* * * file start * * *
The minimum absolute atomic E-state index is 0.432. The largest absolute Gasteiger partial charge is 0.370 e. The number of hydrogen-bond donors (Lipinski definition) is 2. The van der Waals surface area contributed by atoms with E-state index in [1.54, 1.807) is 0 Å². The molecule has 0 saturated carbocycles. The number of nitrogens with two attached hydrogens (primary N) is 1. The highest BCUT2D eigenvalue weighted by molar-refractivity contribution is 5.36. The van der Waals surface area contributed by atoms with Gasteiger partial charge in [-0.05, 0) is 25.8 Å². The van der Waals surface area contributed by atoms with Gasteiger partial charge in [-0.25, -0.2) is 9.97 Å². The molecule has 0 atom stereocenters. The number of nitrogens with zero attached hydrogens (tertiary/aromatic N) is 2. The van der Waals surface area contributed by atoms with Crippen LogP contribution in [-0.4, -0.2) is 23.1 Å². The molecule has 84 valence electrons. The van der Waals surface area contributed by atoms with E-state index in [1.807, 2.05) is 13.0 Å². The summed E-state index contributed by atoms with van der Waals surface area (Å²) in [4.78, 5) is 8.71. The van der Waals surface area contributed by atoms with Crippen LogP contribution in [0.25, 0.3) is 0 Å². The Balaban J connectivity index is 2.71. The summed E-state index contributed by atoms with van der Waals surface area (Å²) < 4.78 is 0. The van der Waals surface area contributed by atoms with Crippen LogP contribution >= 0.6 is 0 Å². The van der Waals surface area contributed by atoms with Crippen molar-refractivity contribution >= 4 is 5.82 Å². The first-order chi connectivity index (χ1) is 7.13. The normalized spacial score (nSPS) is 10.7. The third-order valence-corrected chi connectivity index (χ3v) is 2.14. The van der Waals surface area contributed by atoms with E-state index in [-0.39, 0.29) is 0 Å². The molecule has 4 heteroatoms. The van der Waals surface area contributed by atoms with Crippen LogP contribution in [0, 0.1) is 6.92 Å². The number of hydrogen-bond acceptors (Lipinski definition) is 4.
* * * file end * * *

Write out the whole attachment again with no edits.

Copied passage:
The minimum absolute atomic E-state index is 0.432. The largest absolute Gasteiger partial charge is 0.370 e. The number of hydrogen-bond donors (Lipinski definition) is 2. The van der Waals surface area contributed by atoms with E-state index in [1.54, 1.807) is 0 Å². The molecule has 0 saturated carbocycles. The number of nitrogens with two attached hydrogens (primary N) is 1. The highest BCUT2D eigenvalue weighted by molar-refractivity contribution is 5.36. The van der Waals surface area contributed by atoms with Gasteiger partial charge in [-0.05, 0) is 25.8 Å². The van der Waals surface area contributed by atoms with Gasteiger partial charge in [-0.25, -0.2) is 9.97 Å². The molecule has 0 atom stereocenters. The number of nitrogens with zero attached hydrogens (tertiary/aromatic N) is 2. The van der Waals surface area contributed by atoms with Crippen LogP contribution in [-0.4, -0.2) is 23.1 Å². The molecule has 84 valence electrons. The van der Waals surface area contributed by atoms with E-state index in [1.807, 2.05) is 13.0 Å². The summed E-state index contributed by atoms with van der Waals surface area (Å²) in [4.78, 5) is 8.71. The van der Waals surface area contributed by atoms with Crippen LogP contribution in [0.25, 0.3) is 0 Å². The Balaban J connectivity index is 2.71. The summed E-state index contributed by atoms with van der Waals surface area (Å²) < 4.78 is 0. The van der Waals surface area contributed by atoms with Crippen LogP contribution >= 0.6 is 0 Å². The van der Waals surface area contributed by atoms with Crippen molar-refractivity contribution >= 4 is 5.82 Å². The first-order chi connectivity index (χ1) is 7.13. The normalized spacial score (nSPS) is 10.7. The third-order valence-corrected chi connectivity index (χ3v) is 2.14. The van der Waals surface area contributed by atoms with E-state index in [-0.39, 0.29) is 0 Å². The molecule has 4 heteroatoms. The van der Waals surface area contributed by atoms with Crippen LogP contribution in [0, 0.1) is 6.92 Å². The number of hydrogen-bond acceptors (Lipinski definition) is 4.